EEOC Wellness Regulations Vacated Effective Jan. 1, 2019

 

By Jonathan E. O’Connell, SHRM-SCP January 16, 2018
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​The U.S. District Court for the District of Columbia has vacated the Equal Employment Opportunity Commission's (EEOC's) wellness rule effective Jan. 1, 2019, instructing the agency that its goal of revising the rule by 2021 is too slow.

The Americans with Disabilities Act (ADA) and the Genetic Information Nondiscrimination Act (GINA) protect against the disclosure of an employee's health and genetic-related information. However, both laws contain an exception, permitting the collection of such information as part of employer wellness plans, as long as an employee provides such information voluntarily.

[SHRM members-only toolkit: Designing and Managing Wellness Programs]

In July 2016, the EEOC issued a new rule under ADA and GINA relating to wellness plans. The ADA rule stated that, in connection with such plans, employers could implement penalties or rewards of up to 30 percent of the cost of self-only coverage to encourage employees to disclose ADA-protected information, without causing the disclosure to be involuntary. The GINA rule similarly stated that offering a 30 percent incentive to an employee to disclose certain genetic information would not render the disclosure involuntary. The rule took effect Jan. 1, 2017, to provide employers with enough lead time to structure their wellness plans accordingly.

AARP filed suit seeking a holding that the regulations were invalid. AARP contended that a 30 percent incentive (or penalty) rendered an employee's disclosure of ADA- and GINA-protected information involuntary, in that employees who could not afford to pay such amounts would effectively be forced to provide the information.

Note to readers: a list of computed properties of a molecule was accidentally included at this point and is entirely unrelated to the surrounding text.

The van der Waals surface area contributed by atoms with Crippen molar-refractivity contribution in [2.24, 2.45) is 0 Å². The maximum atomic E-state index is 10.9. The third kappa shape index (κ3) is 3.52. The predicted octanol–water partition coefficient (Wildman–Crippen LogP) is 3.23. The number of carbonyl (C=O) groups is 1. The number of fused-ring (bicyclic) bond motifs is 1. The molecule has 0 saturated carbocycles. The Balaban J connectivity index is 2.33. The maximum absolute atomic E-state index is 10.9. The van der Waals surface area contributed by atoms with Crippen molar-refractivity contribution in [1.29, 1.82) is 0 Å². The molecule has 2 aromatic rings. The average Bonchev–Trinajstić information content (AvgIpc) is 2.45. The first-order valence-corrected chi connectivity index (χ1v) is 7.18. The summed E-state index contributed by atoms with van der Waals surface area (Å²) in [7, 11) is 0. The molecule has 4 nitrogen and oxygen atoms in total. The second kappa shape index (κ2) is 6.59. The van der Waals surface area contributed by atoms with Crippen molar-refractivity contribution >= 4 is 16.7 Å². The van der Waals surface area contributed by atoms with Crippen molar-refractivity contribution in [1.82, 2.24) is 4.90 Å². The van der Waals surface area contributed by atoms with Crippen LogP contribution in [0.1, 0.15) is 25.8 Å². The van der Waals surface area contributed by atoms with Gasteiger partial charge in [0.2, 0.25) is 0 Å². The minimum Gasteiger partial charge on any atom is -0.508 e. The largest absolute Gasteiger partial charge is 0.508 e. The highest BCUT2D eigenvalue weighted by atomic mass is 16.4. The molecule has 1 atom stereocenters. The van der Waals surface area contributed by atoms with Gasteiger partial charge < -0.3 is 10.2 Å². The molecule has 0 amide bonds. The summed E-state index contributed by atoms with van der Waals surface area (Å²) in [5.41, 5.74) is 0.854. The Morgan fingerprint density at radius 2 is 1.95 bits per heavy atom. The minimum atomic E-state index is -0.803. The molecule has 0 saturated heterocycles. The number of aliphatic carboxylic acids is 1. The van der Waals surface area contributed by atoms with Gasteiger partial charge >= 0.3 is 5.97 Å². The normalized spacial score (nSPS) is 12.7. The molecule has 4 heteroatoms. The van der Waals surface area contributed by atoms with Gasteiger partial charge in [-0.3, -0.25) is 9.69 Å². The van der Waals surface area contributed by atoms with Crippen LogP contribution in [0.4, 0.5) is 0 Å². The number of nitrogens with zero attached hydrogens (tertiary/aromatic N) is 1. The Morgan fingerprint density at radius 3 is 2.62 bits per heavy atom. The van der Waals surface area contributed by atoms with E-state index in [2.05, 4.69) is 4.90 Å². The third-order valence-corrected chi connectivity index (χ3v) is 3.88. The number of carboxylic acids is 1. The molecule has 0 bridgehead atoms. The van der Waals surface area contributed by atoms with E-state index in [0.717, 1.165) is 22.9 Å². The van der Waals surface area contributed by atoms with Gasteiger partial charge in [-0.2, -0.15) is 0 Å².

Last summer, the court agreed with AARP, holding that the EEOC's rulemaking was arbitrary and did not offer a valid reason to justify the proposed incentive levels. Thus, the court sent the regulations back to the EEOC for further revisions.

The court did not, however, vacate the rule because of concerns that doing so would cause business disruptions. The court observed that many employees may have already provided protected information to employers. So, in those instances in which incentives were given by an employer, employees might be required to pay the money back. Alternatively, in those instances in which penalties were imposed upon employees, employers might have to reimburse such amounts. The court's determination that vacating the EEOC's rule was inappropriate was also based on its assumption that the EEOC would be able to revise the regulations in a timely manner.

After the court's opinion was issued, AARP filed a motion to alter or amend the judgment, requesting the court to reconsider its decision and vacate the EEOC's regulations. Opposing the motion, the EEOC echoed the court's analysis in its initial opinion, asserting that vacating the rule would be too disruptive for employers and employees.

Rejecting the EEOC's argument, the court reasoned that, unlike the 2018 wellness plans for which "the egg has been scrambled," there was ample time for employers to develop wellness plans for 2019 with the knowledge that the rule would no longer be in effect.

Thus, the court agreed to vacate the regulations, but made the effective date of such vacatur Jan. 1, 2019. Also playing into the court's decision to modify its prior judgment was the timeline offered by the EEOC for issuing its revised rule. The EEOC indicated that the new rule would not likely be ready until 2021. The court stated that such a lengthy delay was inconsistent with its expectation that the revised versions of the rule would be issued in a timely manner and thus also supported reconsideration of the court's earlier decision. The court stated that "an agency process that will not generate applicable rules until 2021 is unacceptable" and strongly encouraged the EEOC to take steps to implement revised regulations faster.  

AARP v. EEOC, D.D.C., No. 16-2113 (Dec. 20, 2017).

Professional Pointer: While it remains unclear whether the EEOC will issue its new rule before Jan. 1, 2019, employers should continue to monitor this issue so that they can ensure their future wellness plans comply with federal law.

Jonathan E. O'Connell, SHRM-SCP, is a labor and employment attorney practicing with the federal government in Washington, D.C.

 

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